[IPython-user] readline update

Kenneth Arnold kenneth.arnold@gmail....
Thu Nov 19 09:41:23 CST 2009


Thanks! Build failure on Karmic, though:

gcc -pthread -fno-strict-aliasing -DNDEBUG -g -fwrapv -O2 -Wall
-Wstrict-prototypes -fPIC -DHAVE_RL_COMPLETION_MATCHES
-DHAVE_RL_CATCH_SIGNAL -I. -I/usr/include/python2.6 -c
Modules/readline.c -o build/temp.linux-x86_64-2.6/Modules/readline.o
-Wno-strict-prototypes
Modules/readline.c: In function ‘on_completion_display_matches_hook’:
Modules/readline.c:697: error: expected ‘;’ before ‘,’ token
Modules/readline.c:703: error: expected ‘;’ before ‘,’ token

In fact, tracing that leads to Python's object.h, which has a warning
that's probably worth a read for anyone writing code against the
CPython API:

* Safely decref `op` and set `op` to NULL, especially useful in
tp_clear
 * and tp_dealloc implementatons.
 *
 * Note that "the obvious" code can be deadly:
 *
 *     Py_XDECREF(op);
 *     op = NULL;
 *
 * Typically, `op` is something like self->containee, and `self` is
done
 * using its `containee` member.  In the code sequence above, suppose
 * `containee` is non-NULL with a refcount of 1.  Its refcount falls
to
 * 0 on the first line, which can trigger an arbitrary amount of code,
 * possibly including finalizers (like __del__ methods or weakref
callbacks)
 * coded in Python, which in turn can release the GIL and allow other
threads
 * to run, etc.  Such code may even invoke methods of `self` again, or
cause
 * cyclic gc to trigger, but-- oops! --self->containee still points to
the
 * object being torn down, and it may be in an insane state while
being torn
 * down.  This has in fact been a rich historic source of miserable
(rare &
 * hard-to-diagnose) segfaulting (and other) bugs.
 *
 * The safe way is:
 *
 *      Py_CLEAR(op);
 *
 * That arranges to set `op` to NULL _before_ decref'ing, so that any
code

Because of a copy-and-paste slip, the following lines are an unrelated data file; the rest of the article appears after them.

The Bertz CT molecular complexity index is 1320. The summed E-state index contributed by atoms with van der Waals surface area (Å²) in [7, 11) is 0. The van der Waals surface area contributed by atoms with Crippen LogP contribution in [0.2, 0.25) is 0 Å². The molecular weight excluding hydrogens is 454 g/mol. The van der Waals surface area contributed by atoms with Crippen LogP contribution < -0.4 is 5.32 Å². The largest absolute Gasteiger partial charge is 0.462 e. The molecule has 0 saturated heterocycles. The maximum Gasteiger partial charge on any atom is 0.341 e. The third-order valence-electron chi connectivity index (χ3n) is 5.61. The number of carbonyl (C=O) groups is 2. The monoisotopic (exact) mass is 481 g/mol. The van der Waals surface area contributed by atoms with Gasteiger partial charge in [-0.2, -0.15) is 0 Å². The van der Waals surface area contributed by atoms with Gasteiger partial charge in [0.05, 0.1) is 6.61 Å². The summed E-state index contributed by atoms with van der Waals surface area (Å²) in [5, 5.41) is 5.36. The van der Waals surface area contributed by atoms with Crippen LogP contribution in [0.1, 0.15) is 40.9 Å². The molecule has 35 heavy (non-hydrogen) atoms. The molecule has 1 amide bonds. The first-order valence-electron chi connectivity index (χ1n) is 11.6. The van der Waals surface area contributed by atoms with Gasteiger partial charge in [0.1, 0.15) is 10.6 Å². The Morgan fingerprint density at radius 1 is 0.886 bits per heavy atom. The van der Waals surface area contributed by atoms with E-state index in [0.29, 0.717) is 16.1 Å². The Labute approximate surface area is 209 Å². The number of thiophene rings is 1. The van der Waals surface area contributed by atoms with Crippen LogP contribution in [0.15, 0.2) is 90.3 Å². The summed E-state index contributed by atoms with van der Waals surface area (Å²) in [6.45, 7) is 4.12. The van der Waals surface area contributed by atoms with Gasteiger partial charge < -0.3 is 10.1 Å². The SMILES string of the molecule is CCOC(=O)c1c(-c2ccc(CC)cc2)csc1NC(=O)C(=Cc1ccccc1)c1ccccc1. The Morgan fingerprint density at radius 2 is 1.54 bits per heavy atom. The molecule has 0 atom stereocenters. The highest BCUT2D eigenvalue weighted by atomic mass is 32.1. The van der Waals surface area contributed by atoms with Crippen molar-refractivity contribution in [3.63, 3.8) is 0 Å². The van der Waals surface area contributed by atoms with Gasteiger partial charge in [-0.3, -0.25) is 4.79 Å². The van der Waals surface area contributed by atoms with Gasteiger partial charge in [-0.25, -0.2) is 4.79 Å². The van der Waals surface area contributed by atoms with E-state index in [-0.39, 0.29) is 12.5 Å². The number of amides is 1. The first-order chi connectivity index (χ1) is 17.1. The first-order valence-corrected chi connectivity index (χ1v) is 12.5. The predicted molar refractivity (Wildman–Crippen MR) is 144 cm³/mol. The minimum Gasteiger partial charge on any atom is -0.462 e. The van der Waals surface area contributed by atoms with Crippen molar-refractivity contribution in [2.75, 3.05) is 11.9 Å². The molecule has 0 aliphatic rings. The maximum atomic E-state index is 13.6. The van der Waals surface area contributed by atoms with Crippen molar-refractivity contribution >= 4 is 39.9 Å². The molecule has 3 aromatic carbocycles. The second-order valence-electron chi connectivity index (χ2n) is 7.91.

* triggered as a side-effect of `op` getting torn down no longer
believes
 * `op` points to a valid object.
 *
 * There are cases where it's safe to use the naive code, but they're
brittle.
 * For example, if `op` points to a Python integer, you know that
destroying
 * one of those can't cause problems -- but in part that relies on
that
 * Python integers aren't currently weakly referencable.  Best
practice is
 * to use Py_CLEAR() even if you can't think of a reason for why you
need to.
 */

(Should I submit a Python bug for the typo of "implementatons" in that
text? <grin>)

-Ken



On Thu, Nov 19, 2009 at 9:35 AM, Ludwig Schwardt
<ludwig.schwardt@gmail.com> wrote:
> Some good news about readline for a change...
>
> I've finally updated the Python readline package on PyPI
> (http://pypi.python.org/pypi/readline/) to version 2.6.1. The
> highlights:
>
> - An egg for the default system Python 2.6.1 on Snow Leopard (the fact
> that I had a shiny new iMac on my desk inspired this update :-)).
> - An egg for the default system Python 2.5.1 on Leopard.
> - The source package finally builds automatically if you don't have
> one of the above systems (thanks, Sridhar!). I've tested it with
> Python 2.5 on Tiger, which works. It should also work on Linux systems
> now (removed the Mac-specific flags in this case).
> - Based on readline 6.0.
> - Backported a bugfix from Python trunk which removes the "spurious
> trailing space" bug mentioned in the bug reports below:
>
>  * https://bugs.launchpad.net/python/+bug/470824
>  * http://bugs.python.org/issue5833
>  * http://trac.sagemath.org/sage_trac/ticket/2469
>
> The last point makes this package useful on Ubuntu Karmic too, which
> shipped with libreadline 6.0 and Python versions without the bugfix.
>
> Getting a working readline in IPython on the Mac should therefore be
> as easy as "sudo easy_install readline". Please test and let me know
> of any problems!
>
> Ludwig
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>


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